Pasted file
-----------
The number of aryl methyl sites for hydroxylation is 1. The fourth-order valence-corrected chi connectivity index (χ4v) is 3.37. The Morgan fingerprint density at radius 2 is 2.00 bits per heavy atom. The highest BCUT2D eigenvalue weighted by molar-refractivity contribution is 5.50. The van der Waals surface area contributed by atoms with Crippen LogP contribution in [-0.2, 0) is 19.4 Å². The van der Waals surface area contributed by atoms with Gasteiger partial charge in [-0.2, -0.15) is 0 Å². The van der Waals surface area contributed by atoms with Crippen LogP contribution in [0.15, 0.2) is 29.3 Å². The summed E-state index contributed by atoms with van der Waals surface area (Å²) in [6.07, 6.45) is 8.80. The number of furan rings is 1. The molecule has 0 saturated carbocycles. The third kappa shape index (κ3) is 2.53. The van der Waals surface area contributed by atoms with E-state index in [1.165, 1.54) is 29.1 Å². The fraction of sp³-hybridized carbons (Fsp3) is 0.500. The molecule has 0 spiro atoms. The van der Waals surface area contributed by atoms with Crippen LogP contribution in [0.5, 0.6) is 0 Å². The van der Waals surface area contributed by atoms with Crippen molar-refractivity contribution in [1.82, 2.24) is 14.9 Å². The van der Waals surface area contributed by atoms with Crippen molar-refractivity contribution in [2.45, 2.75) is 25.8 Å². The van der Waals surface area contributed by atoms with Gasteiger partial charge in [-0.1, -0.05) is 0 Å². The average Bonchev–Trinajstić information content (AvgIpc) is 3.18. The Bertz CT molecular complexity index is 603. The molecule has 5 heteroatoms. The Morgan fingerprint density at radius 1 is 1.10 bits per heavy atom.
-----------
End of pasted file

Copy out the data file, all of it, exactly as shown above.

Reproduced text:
The number of aryl methyl sites for hydroxylation is 1. The fourth-order valence-corrected chi connectivity index (χ4v) is 3.37. The Morgan fingerprint density at radius 2 is 2.00 bits per heavy atom. The highest BCUT2D eigenvalue weighted by molar-refractivity contribution is 5.50. The van der Waals surface area contributed by atoms with Crippen LogP contribution in [-0.2, 0) is 19.4 Å². The van der Waals surface area contributed by atoms with Gasteiger partial charge in [-0.2, -0.15) is 0 Å². The van der Waals surface area contributed by atoms with Crippen LogP contribution in [0.15, 0.2) is 29.3 Å². The summed E-state index contributed by atoms with van der Waals surface area (Å²) in [6.07, 6.45) is 8.80. The number of furan rings is 1. The molecule has 0 saturated carbocycles. The third kappa shape index (κ3) is 2.53. The van der Waals surface area contributed by atoms with E-state index in [1.165, 1.54) is 29.1 Å². The fraction of sp³-hybridized carbons (Fsp3) is 0.500. The molecule has 0 spiro atoms. The van der Waals surface area contributed by atoms with Crippen LogP contribution in [0.5, 0.6) is 0 Å². The van der Waals surface area contributed by atoms with Crippen molar-refractivity contribution in [1.82, 2.24) is 14.9 Å². The van der Waals surface area contributed by atoms with Crippen molar-refractivity contribution in [2.45, 2.75) is 25.8 Å². The van der Waals surface area contributed by atoms with Gasteiger partial charge in [-0.1, -0.05) is 0 Å². The average Bonchev–Trinajstić information content (AvgIpc) is 3.18. The Bertz CT molecular complexity index is 603. The molecule has 5 heteroatoms. The Morgan fingerprint density at radius 1 is 1.10 bits per heavy atom.